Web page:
P.S. I always welcome any tips in the comments! My initial mistake was importing a bunch of content at once – remember that your posts are the most visible during the first few hours after posting! Also, use appropriate hashtags, and always link to other work. Finally, write about things you are honestly passionate about – don’t force it. Any tips for me?
I recently had a very magical wedding ceremony with my wife (who I legally married in January) at the Grand Canyon. My best friend (a historian) officiated the wedding, using concepts from the middle ages and ancient Latin language, and it was one of the most magical moments of my life. I’m forever grateful to all involved, and wanted to share the words I wrote for my wife. What’s the point in freelancing if you can’t express thoughts from your personal life while doing so, and use the work to honor those you love? A few of the day’s photos are included below the text.
“Steven recently asked me if I had anything that I wanted to say during this ceremony, and I realized that there is a huge difference between “Not having anything to say,” and “not having to say anything.” Since that time, I decided to write a full-length speech about not having to say anything.
If you know me well, you know that public speaking and crowds are my greatest fears, and I chose to say these words not because they needed to be said – I know that this moment is as sacred to Amanda as it is to me, and nothing could change that. I chose to say them despite knowing that I’d probably get emotional because this without a doubt the single most sacred moment I’ll ever live through, and I want to honor it with authenticity and vulnerability by sharing it with all of you.
Since the moment I met Amanda, she has always understood me and accepted me for who I am – accepted how I came to be this way. That may sound like some innocent, puppy-love statement, but the truth of the matter is that life and its lessons will always leave scars behind. You’ll rarely meet a person of compassion who hasn’t been denied it, or a person who advocates for others who hasn’t been beaten down by them.
From the outside, the world sees a couple that met during a college field trip and returned the following year to take the plunge. They see pretty Instagram pictures and read adventurous blogs about hiking and the outdoors. They see love. And there is an indescribable amount of that shared between us, or I wouldn’t be standing here. But there’s so much more than that.
What the world doesn’t see are the things we’ve overcome together, and the things we have yet to. They don’t see a medic who wakes up in the middle of the night, screaming from nightmares that torture the mind but paralyze the body. They don’t see a man clinging to the hope that there’s still goodness in the world, and kindness. And they don’t see the days where I lose that hope and plummet into a darkness that I have to scratch and claw my way out of.
Yes, I’m a gentleman and I can be charming. Yes, she’s stunningly beautiful and wicked smart. Yes, we’re ferociously loyal to one another. But there’s a negative to balance every positive, destruction balances creation, and yin balances yang. I used to have so much noise in my head, and it doesn’t matter to me if anyone here can relate to that. When I’m in the presence of the person I trust the most in this great and terrible world, the noise goes away. I try to be aware of projecting, not to be too dependent, and not to cling to the comfort she gives my soul, but I always end up losing that fight and just appreciating the fact that she’s there and chose to love me back. And I think the thing that makes that okay is that she somehow feels the exact same way about me.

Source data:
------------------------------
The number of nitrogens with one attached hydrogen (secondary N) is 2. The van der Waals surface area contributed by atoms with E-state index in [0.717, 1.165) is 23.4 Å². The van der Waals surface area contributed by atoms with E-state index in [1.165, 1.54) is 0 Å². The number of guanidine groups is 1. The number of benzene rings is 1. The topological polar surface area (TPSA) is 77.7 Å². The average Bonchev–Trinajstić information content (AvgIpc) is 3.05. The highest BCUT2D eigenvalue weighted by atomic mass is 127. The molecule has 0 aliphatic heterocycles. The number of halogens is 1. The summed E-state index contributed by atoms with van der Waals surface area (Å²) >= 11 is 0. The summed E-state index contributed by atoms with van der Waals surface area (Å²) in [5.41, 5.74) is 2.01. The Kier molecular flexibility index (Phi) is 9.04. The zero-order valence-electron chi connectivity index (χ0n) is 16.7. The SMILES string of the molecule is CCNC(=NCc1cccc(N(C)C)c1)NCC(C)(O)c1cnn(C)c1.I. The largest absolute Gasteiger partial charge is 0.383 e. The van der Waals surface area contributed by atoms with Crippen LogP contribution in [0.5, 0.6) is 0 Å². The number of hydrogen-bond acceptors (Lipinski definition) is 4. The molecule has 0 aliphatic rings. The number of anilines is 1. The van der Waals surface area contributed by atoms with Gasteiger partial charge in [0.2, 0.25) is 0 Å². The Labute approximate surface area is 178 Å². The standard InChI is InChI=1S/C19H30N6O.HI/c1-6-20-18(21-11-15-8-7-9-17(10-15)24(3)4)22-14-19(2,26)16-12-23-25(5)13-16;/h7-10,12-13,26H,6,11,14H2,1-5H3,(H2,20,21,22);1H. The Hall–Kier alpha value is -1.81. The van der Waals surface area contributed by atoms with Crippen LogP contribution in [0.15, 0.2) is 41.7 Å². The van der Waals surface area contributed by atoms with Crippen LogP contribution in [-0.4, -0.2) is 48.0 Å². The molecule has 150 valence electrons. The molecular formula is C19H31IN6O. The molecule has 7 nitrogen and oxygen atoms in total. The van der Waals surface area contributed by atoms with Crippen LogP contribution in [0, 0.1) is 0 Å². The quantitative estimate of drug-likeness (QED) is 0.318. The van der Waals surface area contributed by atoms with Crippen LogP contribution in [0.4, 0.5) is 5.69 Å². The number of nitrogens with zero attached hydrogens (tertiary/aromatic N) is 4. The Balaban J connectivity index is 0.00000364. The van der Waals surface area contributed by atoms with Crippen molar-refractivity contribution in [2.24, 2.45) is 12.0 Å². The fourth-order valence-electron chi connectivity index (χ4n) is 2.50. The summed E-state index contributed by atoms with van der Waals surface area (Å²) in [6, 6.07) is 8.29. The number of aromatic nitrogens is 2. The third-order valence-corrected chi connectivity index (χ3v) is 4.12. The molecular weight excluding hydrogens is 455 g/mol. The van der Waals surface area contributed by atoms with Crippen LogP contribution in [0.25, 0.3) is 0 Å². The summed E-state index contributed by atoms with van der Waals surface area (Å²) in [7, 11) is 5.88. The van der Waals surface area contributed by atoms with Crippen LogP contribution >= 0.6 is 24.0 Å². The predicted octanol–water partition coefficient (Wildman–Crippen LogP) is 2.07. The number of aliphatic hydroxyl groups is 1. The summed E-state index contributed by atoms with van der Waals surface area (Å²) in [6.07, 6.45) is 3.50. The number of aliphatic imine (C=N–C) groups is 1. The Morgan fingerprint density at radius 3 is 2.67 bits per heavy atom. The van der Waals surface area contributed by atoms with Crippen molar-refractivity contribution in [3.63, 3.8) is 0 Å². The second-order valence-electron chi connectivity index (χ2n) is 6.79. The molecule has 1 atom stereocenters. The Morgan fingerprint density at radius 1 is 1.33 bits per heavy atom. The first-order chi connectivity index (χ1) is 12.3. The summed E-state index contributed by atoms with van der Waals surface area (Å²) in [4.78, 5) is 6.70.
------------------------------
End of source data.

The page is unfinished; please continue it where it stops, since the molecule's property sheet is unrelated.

We’re two humans who were so sick of the world that we were just about ready to move on to the next one, but instead, God – the universe – whatever synonym you choose to use…”The powers that be” decided to grant us the mercy of each other. Of friendship. Of a life where your inner voice becomes the outer one, and you know that your person would follow you into the pits of hell, but that they won’t have to because you met in those pits, where you’d each learned to survive alone, and together, were resurrected.Persuasive writing, empathy, and intuition have always been strengths of mine, and I have to say that it’s been utterly refreshing not to have to convince, explain or justify anything to Amanda. Any emotions this speech has invoked are baseline compared to what each of us see when we simply look at each other. Our connection has been so organic and natural since day one – a connection fostered by living in a tent for the first three months of our relationship. Unconditional love is an increasingly rare gift – but that’s what we have for each other.
On the surface, I’m the emotional one. I choose to wear my feelings openly, on occasion, to prove that the human experience is not a shameful thing, but one of beauty. Nothing is more beautiful than the moments when I can connect to her emotions, though. To her spirit. To a thing that is so well sheltered because the world is such a cruel place. And it’s not that I break down walls to get to it, it’s that she trusts me enough to break them down for me. I promise that, until my last breath, I will dedicate every tool that I have to making her world one of beauty, and comfort, and trust. Thank you all for being here to witness our enlightenment – our Nirvana. For two souls that have been tormented by their lifelong separation have at last been reunited into one.”